Doctors’ understanding of rheumatoid disease does not align with patients’ experiencesBMJ 2013; 346 doi: https://doi.org/10.1136/bmj.f2901 (Published 14 May 2013) Cite this as: BMJ 2013;346:f2901
- Kelly Young, president
- 1Rheumatoid Patient Foundation, PO Box 235251, Cocoa, FL 32923, USA
When I was diagnosed as having rheumatoid arthritis in 2006, I knew nothing of its symptoms or treatments. I had no concept of typical disease presentation or what the medical profession thought about it. I had not heard of DMARDs (disease modifying antirheumatic drugs), cytokine, or DIP (distal interphalangeal) joints.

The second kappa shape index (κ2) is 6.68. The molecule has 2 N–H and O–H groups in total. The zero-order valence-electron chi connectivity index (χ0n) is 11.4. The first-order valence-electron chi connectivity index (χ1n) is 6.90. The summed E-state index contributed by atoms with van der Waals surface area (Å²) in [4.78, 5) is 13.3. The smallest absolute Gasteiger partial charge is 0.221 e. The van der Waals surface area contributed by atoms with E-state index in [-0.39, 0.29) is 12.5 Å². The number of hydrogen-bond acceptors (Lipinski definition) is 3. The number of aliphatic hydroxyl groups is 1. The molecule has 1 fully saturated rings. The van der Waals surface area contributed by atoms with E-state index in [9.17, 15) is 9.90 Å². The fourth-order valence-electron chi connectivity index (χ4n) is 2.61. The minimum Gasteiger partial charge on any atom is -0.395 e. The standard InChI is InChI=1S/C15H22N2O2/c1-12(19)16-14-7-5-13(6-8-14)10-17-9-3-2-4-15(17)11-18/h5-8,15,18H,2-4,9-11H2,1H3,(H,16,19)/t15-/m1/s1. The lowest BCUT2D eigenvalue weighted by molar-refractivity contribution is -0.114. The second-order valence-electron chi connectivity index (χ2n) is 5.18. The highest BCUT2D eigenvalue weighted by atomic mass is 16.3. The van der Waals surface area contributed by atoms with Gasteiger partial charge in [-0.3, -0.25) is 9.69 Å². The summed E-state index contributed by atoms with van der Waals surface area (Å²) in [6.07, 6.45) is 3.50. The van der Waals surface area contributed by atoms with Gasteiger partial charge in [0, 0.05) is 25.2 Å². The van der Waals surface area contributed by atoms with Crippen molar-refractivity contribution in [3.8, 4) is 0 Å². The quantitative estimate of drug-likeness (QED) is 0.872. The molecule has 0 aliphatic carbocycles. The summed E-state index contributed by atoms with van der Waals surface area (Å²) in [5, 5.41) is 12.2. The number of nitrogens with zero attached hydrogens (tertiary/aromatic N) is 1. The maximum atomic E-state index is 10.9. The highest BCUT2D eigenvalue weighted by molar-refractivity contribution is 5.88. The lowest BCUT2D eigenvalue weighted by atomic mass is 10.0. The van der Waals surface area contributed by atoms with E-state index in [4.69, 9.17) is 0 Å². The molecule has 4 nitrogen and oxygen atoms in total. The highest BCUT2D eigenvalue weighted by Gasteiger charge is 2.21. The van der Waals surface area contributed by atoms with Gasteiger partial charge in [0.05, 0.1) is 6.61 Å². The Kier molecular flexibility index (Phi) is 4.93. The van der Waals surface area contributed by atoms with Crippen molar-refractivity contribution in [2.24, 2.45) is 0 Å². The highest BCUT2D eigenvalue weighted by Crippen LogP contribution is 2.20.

Weekly injections of adalimumab and 25 mg of methotrexate effectively reduced fatigue and symptoms of vasculitis, but daily fevers and constant joint inflammation continued, leaving me unable to accomplish most of my usual tasks. After two and a half years, my sympathetic rheumatologist confessed to not knowing what else to prescribe. Then I read everything I could.
Passing time brought more functional loss. While I mourned my old life I was determined not to surrender to a perpetual downward slide. I would fight this disease in whatever way I could find.1 I devoured academic articles, news stories, and patients’ reports, recording what I learnt in a blog called RA Warrior (http://rawarrior.com).
Usual explanations of rheumatoid arthritis had led me …